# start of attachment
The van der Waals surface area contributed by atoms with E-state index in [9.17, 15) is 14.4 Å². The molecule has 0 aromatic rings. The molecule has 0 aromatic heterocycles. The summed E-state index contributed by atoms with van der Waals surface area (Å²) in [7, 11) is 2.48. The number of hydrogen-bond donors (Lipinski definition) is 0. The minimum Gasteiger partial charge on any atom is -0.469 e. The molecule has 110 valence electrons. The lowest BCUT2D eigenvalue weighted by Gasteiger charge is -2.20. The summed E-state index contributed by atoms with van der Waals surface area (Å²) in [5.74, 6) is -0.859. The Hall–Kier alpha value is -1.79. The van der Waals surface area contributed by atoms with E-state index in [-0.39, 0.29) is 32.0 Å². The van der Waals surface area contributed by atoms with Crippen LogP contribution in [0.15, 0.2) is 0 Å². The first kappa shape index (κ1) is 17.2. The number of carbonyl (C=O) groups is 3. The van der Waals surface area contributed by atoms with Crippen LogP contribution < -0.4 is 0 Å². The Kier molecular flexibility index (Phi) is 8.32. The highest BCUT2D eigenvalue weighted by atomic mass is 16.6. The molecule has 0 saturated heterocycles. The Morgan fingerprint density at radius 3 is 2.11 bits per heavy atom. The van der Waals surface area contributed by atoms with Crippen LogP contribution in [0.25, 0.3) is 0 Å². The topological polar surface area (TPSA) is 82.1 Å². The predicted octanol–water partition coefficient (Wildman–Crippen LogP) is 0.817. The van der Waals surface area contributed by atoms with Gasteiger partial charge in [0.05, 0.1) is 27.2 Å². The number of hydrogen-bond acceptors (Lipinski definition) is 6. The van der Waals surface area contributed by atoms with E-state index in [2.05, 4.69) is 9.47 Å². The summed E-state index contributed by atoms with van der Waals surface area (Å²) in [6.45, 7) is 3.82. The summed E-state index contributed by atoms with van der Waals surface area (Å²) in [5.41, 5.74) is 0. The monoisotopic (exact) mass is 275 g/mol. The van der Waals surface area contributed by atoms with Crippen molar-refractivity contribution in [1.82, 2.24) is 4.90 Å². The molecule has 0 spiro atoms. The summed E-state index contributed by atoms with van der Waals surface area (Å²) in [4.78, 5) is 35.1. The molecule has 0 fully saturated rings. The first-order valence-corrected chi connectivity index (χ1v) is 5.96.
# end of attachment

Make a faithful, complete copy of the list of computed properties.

The van der Waals surface area contributed by atoms with E-state index in [9.17, 15) is 14.4 Å². The molecule has 0 aromatic rings. The molecule has 0 aromatic heterocycles. The summed E-state index contributed by atoms with van der Waals surface area (Å²) in [7, 11) is 2.48. The number of hydrogen-bond donors (Lipinski definition) is 0. The minimum Gasteiger partial charge on any atom is -0.469 e. The molecule has 110 valence electrons. The lowest BCUT2D eigenvalue weighted by Gasteiger charge is -2.20. The summed E-state index contributed by atoms with van der Waals surface area (Å²) in [5.74, 6) is -0.859. The Hall–Kier alpha value is -1.79. The van der Waals surface area contributed by atoms with E-state index in [-0.39, 0.29) is 32.0 Å². The van der Waals surface area contributed by atoms with Crippen LogP contribution in [0.15, 0.2) is 0 Å². The first kappa shape index (κ1) is 17.2. The number of carbonyl (C=O) groups is 3. The van der Waals surface area contributed by atoms with Crippen LogP contribution < -0.4 is 0 Å². The Kier molecular flexibility index (Phi) is 8.32. The highest BCUT2D eigenvalue weighted by atomic mass is 16.6. The molecule has 0 saturated heterocycles. The Morgan fingerprint density at radius 3 is 2.11 bits per heavy atom. The van der Waals surface area contributed by atoms with Crippen LogP contribution in [0.25, 0.3) is 0 Å². The topological polar surface area (TPSA) is 82.1 Å². The predicted octanol–water partition coefficient (Wildman–Crippen LogP) is 0.817. The van der Waals surface area contributed by atoms with Gasteiger partial charge in [0.05, 0.1) is 27.2 Å². The number of hydrogen-bond acceptors (Lipinski definition) is 6. The van der Waals surface area contributed by atoms with E-state index in [2.05, 4.69) is 9.47 Å². The summed E-state index contributed by atoms with van der Waals surface area (Å²) in [6.45, 7) is 3.82. The summed E-state index contributed by atoms with van der Waals surface area (Å²) in [5.41, 5.74) is 0. The monoisotopic (exact) mass is 275 g/mol. The van der Waals surface area contributed by atoms with Crippen molar-refractivity contribution in [1.82, 2.24) is 4.90 Å². The molecule has 0 spiro atoms. The summed E-state index contributed by atoms with van der Waals surface area (Å²) in [4.78, 5) is 35.1. The molecule has 0 fully saturated rings. The first-order valence-corrected chi connectivity index (χ1v) is 5.96.